All The Books I Can Read

1 girl….2 many books!

Review: Lessons In Chemistry by Bonnie Garmus

on December 5, 2022

Lessons In Chemistry
Bonnie Garmus
Doubleday
2022, 400p
Read via my local library

Blurb {from the publisher/Goodreads.com}: Your ability to change everything – including yourself – starts here.

Chemist Elizabeth Zott is not your average woman. In fact, Elizabeth Zott would be the first to point out that there is no such thing.

But it’s the early 1960s and her all-male team at Hastings Research Institute take a very unscientific view of equality. Except for one: Calvin Evans, the lonely, brilliant, Nobel-prize nominated grudge-holder who falls in love with – of all things – her mind. True chemistry results.

Like science, life is unpredictable. Which is why a few years later, Elizabeth Zott finds herself not only a single mother, but the reluctant star of America’s most beloved cooking show, Supper at Six. Elizabeth’s unusual approach to cooking (‘combine one tablespoon acetic acid with a pinch of sodium chloride’) proves revolutionary. But as her following grows, not everyone is happy. Because as it turns out, Elizabeth Zott isn’t just teaching women to cook. She’s daring them to change the status quo.

This was on my radar for a long time, probably since just before it was released. I had an eBook copy I picked up but I ended up reading it in print from my local library, which I have been frequenting a lot lately! I had a lot of things requested and of course they all started to come in at once and all during the time I am super deep into finishing my final assignments for this semester. I have been trying to give myself a little time to read 100 or so pages a day of a book but I have to admit with this one, I read just over 100p on the first day and the next, I ended up finishing it.

I thought this was a wonderful story, harnessing the frustrations of women who are constrained into roles that they are ill suited for and do not wish to have thrust upon them. There’s no denying that Elizabeth Zott is highly intelligent and a gifted scientist but she is run out of a Ph.D program and forced into menial tasks at her place of employment, subjected to sexual harassment and denigrated because she’s quite beautiful and no one who is that beautiful could ever be clever as well. She earns the ire of men and women alike and that only increases when she begins a relationship with equally gifted scientist Calvin Evans.

There is warmth and humour in this, but also heartbreak and frustration. Elizabeth is desperate to be able to work, to exercise her mine and explore her ideas. It’s clear that she’ll never be seen as an equal by most of the other male scientists but they have no qualms taking her work and slapping their names on it, even though they can’t explain her ideas and research. Recently I was reading a thread on reddit I think, about things women are asked to do in their workplace simply because they are women, things like: making tea or coffee for people, being asked to ‘tidy up’ or bake something for a morning tea, take notes in meetings despite being in senior positions, even organise baby showers and gifts for pregnant colleagues, even if they do not have children and there are plenty of men in the office that do. Men in offices often show a sort of weaponised incompetence for organisational but menial tasks. If people enjoy doing these things, that’s fine. There are plenty of people that love to bake or buy gifts. But men, especially those in more senior roles assuming women should undertake the tasks because they are women is often the most common reason. Elizabeth is working in the 1950s and it shows in every day slurs, sexism and attitudes. Even when she is given a TV show for her charisma, despite the fact that she is incredibly popular, that she is doing something, they want to vamp her up, put her into a box, shoehorn her into a role that plays down her intelligence and plays up on her beauty. Thankfully though, Elizabeth is like a bulldozer, ‘no this won’t work’-ing her way through every tight dress she’s asked to wear and blithely ignoring inane scripts and talking to the camera in her own way, utilising her own personality to connect with women across the country.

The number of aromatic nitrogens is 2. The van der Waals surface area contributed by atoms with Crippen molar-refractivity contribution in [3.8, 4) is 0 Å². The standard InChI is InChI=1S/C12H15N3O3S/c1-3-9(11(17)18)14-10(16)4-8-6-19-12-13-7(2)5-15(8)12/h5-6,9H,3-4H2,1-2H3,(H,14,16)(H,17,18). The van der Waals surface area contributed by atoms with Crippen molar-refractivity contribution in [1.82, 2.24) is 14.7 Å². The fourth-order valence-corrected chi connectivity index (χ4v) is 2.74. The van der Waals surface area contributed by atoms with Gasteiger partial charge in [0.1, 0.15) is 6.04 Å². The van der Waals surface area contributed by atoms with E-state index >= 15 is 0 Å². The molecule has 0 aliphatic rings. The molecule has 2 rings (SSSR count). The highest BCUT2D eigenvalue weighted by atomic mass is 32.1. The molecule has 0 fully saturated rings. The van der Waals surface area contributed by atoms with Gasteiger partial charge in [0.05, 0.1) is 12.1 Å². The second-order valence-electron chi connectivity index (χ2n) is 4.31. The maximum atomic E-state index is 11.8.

The book I read after this reinforced how far there still is to go for women in terms of, well everything. But this book I feel like harnessed the frustration of a woman who just wants to be left alone to do a job she’s good at and enjoys. She doesn’t want to be fussed over, she didn’t want to be famous. All she wanted was a well equipped lab and when she couldn’t have one of those, she basically built her own. No matter what happens to her, she just keeps going and doesn’t let anyone drag her down, even when things are quite honestly, very dire for her. And she manages to surround herself with people who support her (even though some of them, it’s not right away) and I really enjoyed her relationship with her neighbour, who is trapped in an unhappy marriage.

Fun but with so much underlying seriousness.

8/10

Book #193 of 2022

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